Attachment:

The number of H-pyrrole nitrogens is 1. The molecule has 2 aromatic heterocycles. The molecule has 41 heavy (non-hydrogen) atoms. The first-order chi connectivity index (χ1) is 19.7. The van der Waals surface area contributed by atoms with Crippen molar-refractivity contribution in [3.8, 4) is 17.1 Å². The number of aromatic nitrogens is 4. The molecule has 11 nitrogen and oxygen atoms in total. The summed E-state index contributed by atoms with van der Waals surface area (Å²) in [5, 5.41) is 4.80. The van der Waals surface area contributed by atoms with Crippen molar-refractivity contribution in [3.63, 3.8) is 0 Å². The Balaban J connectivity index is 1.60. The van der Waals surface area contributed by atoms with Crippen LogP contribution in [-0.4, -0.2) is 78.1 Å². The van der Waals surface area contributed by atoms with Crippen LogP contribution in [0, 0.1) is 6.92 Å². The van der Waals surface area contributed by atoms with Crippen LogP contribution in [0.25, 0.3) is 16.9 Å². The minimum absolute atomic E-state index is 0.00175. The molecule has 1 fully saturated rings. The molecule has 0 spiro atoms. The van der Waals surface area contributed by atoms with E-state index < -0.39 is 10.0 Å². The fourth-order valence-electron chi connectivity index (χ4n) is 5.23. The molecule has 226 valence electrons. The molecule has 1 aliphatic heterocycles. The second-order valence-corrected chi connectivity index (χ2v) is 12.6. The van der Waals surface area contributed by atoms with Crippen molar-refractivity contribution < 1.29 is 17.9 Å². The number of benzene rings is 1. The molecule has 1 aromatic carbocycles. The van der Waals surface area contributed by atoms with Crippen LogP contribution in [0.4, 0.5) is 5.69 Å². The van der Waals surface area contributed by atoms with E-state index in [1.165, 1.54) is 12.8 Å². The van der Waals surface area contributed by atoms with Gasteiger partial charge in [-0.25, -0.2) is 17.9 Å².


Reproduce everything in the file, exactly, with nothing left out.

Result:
The number of H-pyrrole nitrogens is 1. The molecule has 2 aromatic heterocycles. The molecule has 41 heavy (non-hydrogen) atoms. The first-order chi connectivity index (χ1) is 19.7. The van der Waals surface area contributed by atoms with Crippen molar-refractivity contribution in [3.8, 4) is 17.1 Å². The number of aromatic nitrogens is 4. The molecule has 11 nitrogen and oxygen atoms in total. The summed E-state index contributed by atoms with van der Waals surface area (Å²) in [5, 5.41) is 4.80. The van der Waals surface area contributed by atoms with Crippen molar-refractivity contribution in [3.63, 3.8) is 0 Å². The Balaban J connectivity index is 1.60. The van der Waals surface area contributed by atoms with Crippen LogP contribution in [-0.4, -0.2) is 78.1 Å². The van der Waals surface area contributed by atoms with Crippen LogP contribution in [0, 0.1) is 6.92 Å². The van der Waals surface area contributed by atoms with Crippen LogP contribution in [0.25, 0.3) is 16.9 Å². The minimum absolute atomic E-state index is 0.00175. The molecule has 1 fully saturated rings. The molecule has 0 spiro atoms. The van der Waals surface area contributed by atoms with E-state index < -0.39 is 10.0 Å². The fourth-order valence-electron chi connectivity index (χ4n) is 5.23. The molecule has 226 valence electrons. The molecule has 1 aliphatic heterocycles. The second-order valence-corrected chi connectivity index (χ2v) is 12.6. The van der Waals surface area contributed by atoms with Crippen molar-refractivity contribution < 1.29 is 17.9 Å². The number of benzene rings is 1. The molecule has 1 aromatic carbocycles. The van der Waals surface area contributed by atoms with Crippen LogP contribution in [0.4, 0.5) is 5.69 Å². The van der Waals surface area contributed by atoms with E-state index in [1.165, 1.54) is 12.8 Å². The van der Waals surface area contributed by atoms with Gasteiger partial charge in [-0.25, -0.2) is 17.9 Å².